HOW TO PUBLICIZE A CONVERSION TO JUDAISM CLASS
This article is intended to provide information on publicity for a conversion class aimed primarily or partially at potential converts to Judaism. The information is appropriate for conversion classes, Introduction to Judaism classes, and other similar programs, such as workshops or discussions on conversion to Judaism. Publicity starts with the designation of one person to be in charge of publicity for the class. This person can be a rabbi, executive director of a congregation, an outreach or education director, or an interested congregant. The publicity director's job is to coordinate all publicity efforts with the help of as many other volunteers as possible. Here is a sample publicity schedule that can be adapted to meet local needs. It will be useful to have a Publicity Notebook to keep track of all efforts.
Twelve Weeks Before the Class:
1. Gather Together All Pertinent Information About the Class.
All the basic information about the conversion class needs to be determined or decided. Such information includes, for example: (a) the nature of the course of study and the intended audience (for example, is it just for potential converts, or does it include or require the potential convert's romantic partner to attend? Is it available for born Jews? For anyone in the community?); (b) the location or locations of the class (for example in a Jewish congregation, Jewish Community Center, or some other similar institution); (c) the number of sessions and their dates and times; (d) the subject matter or curriculum, texts and other materials; (e) the instructors; (f) the cost and whether or not there are any scholarships available; (g) any special attractions about the course such as outside speakers or interesting hands-on experiences during the class; (h) the flexibility of the course, that is can a student who misses a class make it up? Can students begin at various times or must they start at the beginning of the course? Are tutors available in person, or through phone, fax, or e-mail?; and (i) a contact name, address, and phone number for those seeking additional information.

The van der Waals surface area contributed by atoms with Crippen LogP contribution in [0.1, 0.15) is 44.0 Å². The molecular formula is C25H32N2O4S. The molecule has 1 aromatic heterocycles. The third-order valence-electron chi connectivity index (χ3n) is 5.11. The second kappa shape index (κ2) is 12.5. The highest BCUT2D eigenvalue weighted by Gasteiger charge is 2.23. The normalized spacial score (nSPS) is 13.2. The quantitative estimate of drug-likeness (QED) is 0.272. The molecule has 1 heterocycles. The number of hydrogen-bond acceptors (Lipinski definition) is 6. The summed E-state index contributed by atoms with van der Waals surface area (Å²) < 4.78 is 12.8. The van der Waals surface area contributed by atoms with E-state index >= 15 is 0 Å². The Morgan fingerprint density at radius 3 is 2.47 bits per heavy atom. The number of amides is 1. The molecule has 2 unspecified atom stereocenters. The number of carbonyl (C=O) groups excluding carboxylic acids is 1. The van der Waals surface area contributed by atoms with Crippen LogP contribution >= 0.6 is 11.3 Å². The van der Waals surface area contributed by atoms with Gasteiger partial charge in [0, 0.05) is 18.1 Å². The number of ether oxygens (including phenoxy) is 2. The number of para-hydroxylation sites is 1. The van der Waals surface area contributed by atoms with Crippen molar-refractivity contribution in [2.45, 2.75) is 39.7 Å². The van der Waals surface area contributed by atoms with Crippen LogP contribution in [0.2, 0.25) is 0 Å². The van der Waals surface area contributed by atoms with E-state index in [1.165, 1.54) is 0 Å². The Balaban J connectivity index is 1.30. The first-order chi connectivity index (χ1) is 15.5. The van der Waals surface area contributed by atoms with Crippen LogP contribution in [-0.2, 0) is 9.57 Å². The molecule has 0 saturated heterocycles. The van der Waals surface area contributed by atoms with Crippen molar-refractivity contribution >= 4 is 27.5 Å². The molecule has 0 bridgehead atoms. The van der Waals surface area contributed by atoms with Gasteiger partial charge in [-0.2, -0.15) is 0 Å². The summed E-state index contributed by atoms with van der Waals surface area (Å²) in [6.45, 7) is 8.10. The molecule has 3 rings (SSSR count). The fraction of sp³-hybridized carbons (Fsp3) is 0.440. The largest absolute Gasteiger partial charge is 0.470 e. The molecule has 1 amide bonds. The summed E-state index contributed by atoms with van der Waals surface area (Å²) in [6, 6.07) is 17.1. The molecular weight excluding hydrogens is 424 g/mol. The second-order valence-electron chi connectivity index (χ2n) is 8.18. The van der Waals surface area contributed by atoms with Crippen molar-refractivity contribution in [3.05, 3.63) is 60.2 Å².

2. Develop Your Mailing and Contact List.
Publicity starts with good information about local media and other contacts. Draw up a mailing and contact list of all key local people such as rabbis, Jewish educators, and editors or religious writers in Jewish and secular local papers. Those secular local papers should include standard newspapers plus such publications as college newspapers, local shopping papers, publications aimed at parents of young children, city magazines and so on. In addition, the mailing list should include other local Jewish congregations within the movement of the congregation offering the conversion class, Jewish schools, including day schools, and organizations, such as Federations and Jewish Community Councils, Jewish Community Centers, local interested Jewish educational organizations, Hillels, kosher food establishments such as butcher shops, delicatessens, and bagel stores, mohelim, radio and television stations, local bureaus of wire services, weekly entertainment guides, libraries, museums, colleges, and other similar places. For each name or place on the list, have an address, telephone number, and contact person, if known. Canvassing people for media contacts can be especially useful.